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On friendship

Friendship is hard to come by in the real world. Yes. I've said it. Before you wonder whether I'm making epigrammatic statements just for sheer impact, let us concur upon an agreeable definition for friendship. What is friendship? 'A friend in need is a friend indeed' is one of those irritating sayings that everyone parrots without understanding or even trying to understand the theme or connotation behind it. Adding that fact to the already limited scope of the aforementioned homily and one has a very big misconception about the entire concept of 'friendship' in general and 'friends' in particular.

Let my essay now take the form of a dialogue for the sake of ease of comprehension and brevity:

WHO IS A FRIEND?

Q: Someone whom I meet everyday and work/study with?
A: No, that is a colleague.

Q: Someone whose number I possess and contact for information. I may chit-chat with and greet them when I come across them, depending upon the time and circumstances of the meeting.
A: No, that is an acquaintance.

Q: Someone with whom you share your secrets or feelings?
A: No. That is a confidante.

Q: Someone who guides you when you're going astray and pulls you back?
A: No. That is a mentor.

Q: Then who is a friend?
A: Glad you asked. Let me begin...

A friend must have the following characteristics to be truly called a 'friend':

1) Equality:

There can be no friendship without equality, for all relationships are essentially exchanges. Everything in the world is essentially a question of give and take. Everything. For every action needs a motive, every thought needs a reason. Thus does every rational being do, to have, give to receive, be to get. Equality is the first condition for true friendship because only in this case can one give and expect to receive the same amount. Only in this case will the exchange be complete, with neither set above the other, a truly equal relationship. Let equality not be confused with similarity, a scientist can be friends with an artist, a philosopher with a trader and so on, if both are equal in ability. Not in similarity or direction of their ability, merely the degree needs to be of an equal level. Mutual benefit.

2) Understanding:

This is perhaps the hardest to find in the real world. A relationship needs a high degree of understanding to be a friendship. Understanding is only possible when there is knowledge. It is a human tendency to fear the unknown, death and night as the central horror themes being proof of this fact. Hence understanding can only exist in the presence of knowledge. One can love only when one understands. As humans, we are bred to fear and loathe the unknown and love the familiar, hence the more developed among us undertake assignments to know and understand as much as possible, as soon as possible so that they have a higher degree of comfort in their existence. Since one can love only when one understands, when one knows, it follows logically that the truly logical being should love him/her self, because of the concrete fact that one cannot ever expect to know anyone or anything to a greater, more minute or to a more intimate extent than: themselves. Hence one can love oneself the most because one understands oneself the best.

True understanding is rare and takes years to develop. In a friend, one needs both parties to possess a deep understanding of themselves so that they can most easily identify their abilities and complements, namely: what they can give and what they require of the other person. One should also have the necessary abilities in the particular directions needed to completely understand the other. If this understanding is present, then the second step towards friendship is underway.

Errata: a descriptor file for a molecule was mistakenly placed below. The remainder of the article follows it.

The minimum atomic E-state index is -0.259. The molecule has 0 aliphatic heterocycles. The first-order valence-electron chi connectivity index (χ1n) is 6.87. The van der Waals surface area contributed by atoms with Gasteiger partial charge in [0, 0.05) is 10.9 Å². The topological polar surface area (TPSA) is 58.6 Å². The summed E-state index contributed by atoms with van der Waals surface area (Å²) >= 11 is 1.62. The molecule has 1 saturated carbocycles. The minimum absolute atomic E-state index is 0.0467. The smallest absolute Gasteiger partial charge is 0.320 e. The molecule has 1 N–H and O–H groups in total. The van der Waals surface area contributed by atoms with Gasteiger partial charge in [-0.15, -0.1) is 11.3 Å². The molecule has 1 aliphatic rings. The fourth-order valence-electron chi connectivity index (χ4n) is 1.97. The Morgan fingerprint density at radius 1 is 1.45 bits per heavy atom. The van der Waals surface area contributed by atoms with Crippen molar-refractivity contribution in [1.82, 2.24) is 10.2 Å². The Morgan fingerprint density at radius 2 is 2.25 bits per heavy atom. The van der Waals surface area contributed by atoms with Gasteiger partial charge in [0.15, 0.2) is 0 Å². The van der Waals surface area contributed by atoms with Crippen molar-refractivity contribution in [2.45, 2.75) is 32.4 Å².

3) Presence and Need:


How often do close friendships fade away because of loss of contact? It is a very common and mundane phenomenon. One doesn't feel the need to contact, hence the desire to do so gradually diminishes due to the fact that humans are essentially selfish creatures, evolutionarily shaped to be driven towards survival and thus driven by needs and requirements rather than wants. Presence in itself doesn't create or supersede a need. Presence creates a situation in which  unrelated needs may be satisfied in some way through contact, that otherwise could and would have been resolved very differently. Hence presence leads to an artificial 'need' and thereby serves it's purpose in the growth and sustenance of the relationship.



           Going by the three main points listed above, one would expect the reader to have grasped what seems to be a very obvious and gaping loophole in this concept of 'friendship', namely that the existence of these 'essential' points seem to imply that perhaps the concept of friendship is not suited for every type of person. Sadly, this seems to be so. Many people extinguish their lifespans without having had or being a friend in the true sense. Unfortunately for these hapless and deluded individuals, these three qualities and the realization and implementation of the primal ideals outlined by the said points are the basic elements of an essentially rational human existence. Thus, most of the people stumble through what they believe to be their 'life', have in essence, never truly existed.

Comments

  1. Nice article. I can see how you preserved its emotional importance in a technical analysis.

    Hmm, so finally you know what a friend is. Quite evident from the fact that its been a long while that you loosely used the term "friend" for someone you spent minutes sharing a cigarette.

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